Graham Heslop
Graham Heslop Graham has an insatiable appetite for books, occasionally dips into theology, and moonlights as a lecturer in New Testament Greek at George Whitefield College, Cape Town. He also serves on the staff team at Union Chapel Presbyterian Church and as the written content editor for TGC Africa. Graham is married to Lynsay-Anne and they have one son, Teddy.

Philippians 1:7-8 Devotional

Philippians 1:7-8 Devotional

Philippians 1:7-8. It is right for me to feel this way about all of you, since I have you in my heart and, whether I am in chains or defending and confirming the gospel, all of you share in God’s grace with me. 8 God can testify how I long for all of you with the affection of Christ Jesus.

Reflection. How exactly did Paul feel about those Christians at Philippi, and why was he right to do so? Well, we need only remember the wonderful verse preceding these. Paul was confident “that he who began a good work in you will carry it on to completion until the day of Christ Jesus” (1:6). Paul’s confidence was in the sovereign and powerful God, “who works in you to will and to act in order to fulfil his good purpose” (2:13). Paul did not fret over the failure of his own plans, his frustrations in life, or the fiery trials he endured.

Despite the difficulties he faced, his faith was not disturbed because his contentment and confidence was not derived from his circumstances. Rather he rested in his loving heavenly Father, the God of peace through prayer (see 4:6-7, 9). Paul was right to be confident about the Christians he wrote to, because the same God that he knew and prayed to was at work in their lives, from beginning to end (1:5). Likewise, our own perseverance is not ultimately down to determination but his gracious power and work in us.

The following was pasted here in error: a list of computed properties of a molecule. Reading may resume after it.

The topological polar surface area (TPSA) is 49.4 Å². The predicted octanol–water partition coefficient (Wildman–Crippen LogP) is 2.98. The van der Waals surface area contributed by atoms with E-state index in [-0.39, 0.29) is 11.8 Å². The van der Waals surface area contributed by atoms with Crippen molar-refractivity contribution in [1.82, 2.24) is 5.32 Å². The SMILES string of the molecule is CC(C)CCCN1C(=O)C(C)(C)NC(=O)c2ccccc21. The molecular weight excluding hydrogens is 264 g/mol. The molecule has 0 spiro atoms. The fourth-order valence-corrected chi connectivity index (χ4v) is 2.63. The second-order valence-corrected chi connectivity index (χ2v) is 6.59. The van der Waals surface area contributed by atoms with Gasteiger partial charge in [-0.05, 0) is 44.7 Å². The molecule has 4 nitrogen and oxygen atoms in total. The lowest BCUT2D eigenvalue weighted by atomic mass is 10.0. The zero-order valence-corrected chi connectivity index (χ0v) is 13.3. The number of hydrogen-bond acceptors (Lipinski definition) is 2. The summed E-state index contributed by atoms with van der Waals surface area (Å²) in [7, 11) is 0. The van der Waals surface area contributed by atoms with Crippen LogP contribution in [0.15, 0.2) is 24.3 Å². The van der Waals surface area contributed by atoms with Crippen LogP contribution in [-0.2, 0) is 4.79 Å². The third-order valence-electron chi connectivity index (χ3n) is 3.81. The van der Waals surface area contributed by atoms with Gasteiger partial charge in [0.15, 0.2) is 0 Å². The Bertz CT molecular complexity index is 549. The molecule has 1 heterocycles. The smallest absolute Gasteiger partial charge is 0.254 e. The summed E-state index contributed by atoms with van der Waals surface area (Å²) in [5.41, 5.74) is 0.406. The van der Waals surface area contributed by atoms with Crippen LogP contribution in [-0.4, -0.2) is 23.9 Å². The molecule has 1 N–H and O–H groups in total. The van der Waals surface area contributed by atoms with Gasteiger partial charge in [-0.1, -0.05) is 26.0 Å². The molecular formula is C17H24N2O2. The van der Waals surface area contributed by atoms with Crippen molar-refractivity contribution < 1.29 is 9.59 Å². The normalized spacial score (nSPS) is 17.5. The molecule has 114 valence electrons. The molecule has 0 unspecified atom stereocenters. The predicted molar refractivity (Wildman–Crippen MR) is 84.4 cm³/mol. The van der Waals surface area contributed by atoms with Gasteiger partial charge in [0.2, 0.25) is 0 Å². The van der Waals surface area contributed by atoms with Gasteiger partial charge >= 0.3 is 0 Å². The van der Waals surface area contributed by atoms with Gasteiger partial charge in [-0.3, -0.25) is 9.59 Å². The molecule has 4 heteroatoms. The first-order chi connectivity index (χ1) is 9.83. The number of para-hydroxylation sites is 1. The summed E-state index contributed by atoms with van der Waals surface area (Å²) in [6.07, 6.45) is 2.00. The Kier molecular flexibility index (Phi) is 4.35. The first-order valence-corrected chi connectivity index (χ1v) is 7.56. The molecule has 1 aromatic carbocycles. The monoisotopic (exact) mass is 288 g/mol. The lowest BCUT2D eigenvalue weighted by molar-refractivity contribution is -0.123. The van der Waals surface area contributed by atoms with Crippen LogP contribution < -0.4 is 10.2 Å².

However, in 1:7 Paul gives a second reason for his confidence: he prays for them (see 1:3, 9-11). We must be careful not to think that Paul thought too highly of his prayers, putting them in ‘the name it and claim it’ category. Rather, in his prayers he knew that he was appealing to the God who began the good work and can be trusted to complete it. The important point for us here is that this knowledge did not keep Paul from praying for others. There is a foolish notion amongst some Christians that says if God is sovereign then prayer is meaningless. But for Paul it was the knowledge of God’s sovereignty that convinced him that his prayers truly mattered.

Reading these verses reveals and challenges at least two things: our low view of prayer and the self directed nature of our prayers. Firstly, we should pray with confidence, as Paul did, because of who it is we petition and plead with. God is not some mediocre deity with limited power. He is the God who gives life to those who are spiritually dead, through the gospel of his Son. He is the God who can soften hard hearts. He is the reason you or anyone you know believes the gospel. This is whom we pray to. Stop questioning whether time spent praying is worthwhile. That only brings the powerful grace of God into question. Stop thinking your efforts unaccompanied by prayer will bring about any real, lasting fruit. Stop doubting. Start praying.

Secondly, who of us can say with Paul that we have others in our hearts (1:7), or “God can testify how I long for all of you with the affection of Christ Jesus” (1:8)? Paul’s love for others is apparent in his prayers for them. Next week we will think about the content of his prayers for others. But for now we ought to observe that he does it, passionately. We easily espouse platitudes, ‘Thinking about you,’ and ‘You’re on my heart.’ But how often are others actually in our hearts, as we confidently approach our Father on their behalf? Perhaps we are too busy praying for ourselves.

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